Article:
Impressions from Uzbekistan’s elections

When one thinks that the Soviet Union was dismantled some 23 years ago, nobody would or could imagine the evolution that we have seen up to now, and this is only the beginning.
Since its independence, Uzbekistan has gone through many reforms, and the country has grown to be the major power in Central Asia. With a population close to 31 million inhabitants (almost half of the population of the Central Asia region), it has a solid, growing economy. It is a multi-ethnic country, with a long and rich history, and has embarked on the path of parliamentary democracy. We can only admire their efforts and their eagerness to develop their country.
On 21st December this year, Uzbekistan organised parliamentary elections with view to strengthening the role of parliament and political parties. Four of my colleagues and I were invited to be observers at the elections to the Legislative Chamber (lower house) of the Oliy Majlis (Supreme Assembly) in Boukhara.
Since 2005, the country has had a bicameral parliament, and over the last three years, important amendments have been made to the legislation, in particular affecting the electoral legal framework but also in terms of granting more power to the parliament. Four parties, namely the « Adolat » (Justice) Social-Democratic Party, the Movement of Entrepreneurs and Businesspeople (the Liberal Democratic Party), the « Milliy Tiklanish » (National Revival) National Democratic Party and the People’s Democratic Party competed for 135 seats. The Legislative chamber consists of 150 members. 135 out of them were directly elected from single-member, majority constituencies on a multi-party basis. 15 deputies are indirectly elected by the Ecological Movement of Uzbekistan at its national conference, given the importance of nationwide issues related to ecology, public healthcare and environmental protection.
As part of measures to ensure openness and transparency of the elections, the Uzbekistan Central Election Commission (CEC) accredited over 300 international observers from such international organizations as the OSCE/ODIHR, the Commonwealth of Independent States, the Shanghai Cooperation Organization, the World Association of Election Management Bodies, the Organization of Islamic Cooperation as well as foreign election commissions representatives and officials from 50 countries.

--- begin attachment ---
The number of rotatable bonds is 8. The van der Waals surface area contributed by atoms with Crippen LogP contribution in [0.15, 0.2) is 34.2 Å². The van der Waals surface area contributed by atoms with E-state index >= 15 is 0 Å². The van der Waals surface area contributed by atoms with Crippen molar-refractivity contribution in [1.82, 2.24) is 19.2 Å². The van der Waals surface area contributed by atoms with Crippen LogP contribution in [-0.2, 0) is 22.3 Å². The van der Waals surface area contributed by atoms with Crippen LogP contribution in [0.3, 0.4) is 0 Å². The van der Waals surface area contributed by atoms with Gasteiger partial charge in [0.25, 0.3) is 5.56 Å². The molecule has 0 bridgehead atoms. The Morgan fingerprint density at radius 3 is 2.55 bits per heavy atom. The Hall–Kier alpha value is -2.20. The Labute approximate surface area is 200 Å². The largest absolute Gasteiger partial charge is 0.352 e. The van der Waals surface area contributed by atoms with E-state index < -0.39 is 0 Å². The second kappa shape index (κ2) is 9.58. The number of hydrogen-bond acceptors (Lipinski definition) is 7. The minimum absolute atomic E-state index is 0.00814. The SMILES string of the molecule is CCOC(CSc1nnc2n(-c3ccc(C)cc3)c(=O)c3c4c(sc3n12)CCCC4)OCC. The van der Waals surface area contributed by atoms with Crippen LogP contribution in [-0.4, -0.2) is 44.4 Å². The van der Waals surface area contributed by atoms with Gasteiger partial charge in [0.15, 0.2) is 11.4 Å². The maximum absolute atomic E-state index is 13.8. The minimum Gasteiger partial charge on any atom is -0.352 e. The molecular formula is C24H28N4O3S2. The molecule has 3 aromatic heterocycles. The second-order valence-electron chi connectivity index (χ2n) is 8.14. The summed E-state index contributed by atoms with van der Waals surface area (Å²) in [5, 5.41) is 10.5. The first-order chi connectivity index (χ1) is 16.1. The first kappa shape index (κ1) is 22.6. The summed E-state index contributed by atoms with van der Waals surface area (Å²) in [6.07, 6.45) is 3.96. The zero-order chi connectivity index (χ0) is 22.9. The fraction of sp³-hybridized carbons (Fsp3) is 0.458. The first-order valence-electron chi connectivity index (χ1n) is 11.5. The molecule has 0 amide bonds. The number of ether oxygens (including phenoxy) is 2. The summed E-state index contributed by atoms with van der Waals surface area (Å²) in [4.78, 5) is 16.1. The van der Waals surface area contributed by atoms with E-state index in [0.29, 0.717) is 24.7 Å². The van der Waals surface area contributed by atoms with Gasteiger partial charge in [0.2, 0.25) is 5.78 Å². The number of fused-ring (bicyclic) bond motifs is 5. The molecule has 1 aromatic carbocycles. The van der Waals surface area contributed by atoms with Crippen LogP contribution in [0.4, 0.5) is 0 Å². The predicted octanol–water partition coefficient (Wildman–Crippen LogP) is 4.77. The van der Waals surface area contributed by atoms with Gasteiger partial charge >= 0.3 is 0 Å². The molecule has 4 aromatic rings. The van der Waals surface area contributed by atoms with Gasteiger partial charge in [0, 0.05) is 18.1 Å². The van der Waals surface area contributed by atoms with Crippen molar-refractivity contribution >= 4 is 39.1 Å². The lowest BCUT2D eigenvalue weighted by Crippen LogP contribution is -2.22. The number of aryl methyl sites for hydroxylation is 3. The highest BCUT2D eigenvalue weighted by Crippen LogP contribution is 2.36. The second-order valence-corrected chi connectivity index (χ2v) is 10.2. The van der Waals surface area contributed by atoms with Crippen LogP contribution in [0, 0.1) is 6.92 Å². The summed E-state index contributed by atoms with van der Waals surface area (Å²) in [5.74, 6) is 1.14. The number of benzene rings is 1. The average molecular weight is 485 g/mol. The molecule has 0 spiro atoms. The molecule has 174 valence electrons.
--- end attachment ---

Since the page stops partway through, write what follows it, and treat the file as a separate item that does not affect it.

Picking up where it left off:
In order to « take the temperature » of the elections, I went to the local markets, so that I could experience first-hand the positive atmosphere, and also went to visit several polling stations, to observe the final preparations before the voting.
One elderly lady in particular in the market, selling flowers in Tashkent, greatly touched me. She gave me a profusion of blessings, and prayed for me and my success, and she was just one among many.
Already at this stage I was struck by the transparency of the procedure, and how well organised everything was – each voting station had a room serving as a nursery for the children of parents who had to wait in line to vote, another one was for a medical team, and everything was clean, orderly. There were seats reserved for the observers – both internationals and nationals. Everything bespoke openness, and the people in charge were more than happy to show me around. People were smiling, positive, and they all said the same thing: this election meant a lot to them, and they felt it their duty to contribute to the development of their country.
On Saturday, my colleagues and I left for Boukhara. The following morning at six, we were at one of the numerous voting stations, waiting for voters to come to cast their votes. A couple came at six thirty, and the first female voter received a huge bouquet of red flowers. At this voting station there were several international observers – from Kazakhstan, Russia and the United States. In addition, representatives from the four competing political parties were all present. The atmosphere was pleasant, serein, and at nine we went to visit another voting station. During the day we went to five different ones, and they were all very well organised, transparent, and we were always greeted warmly.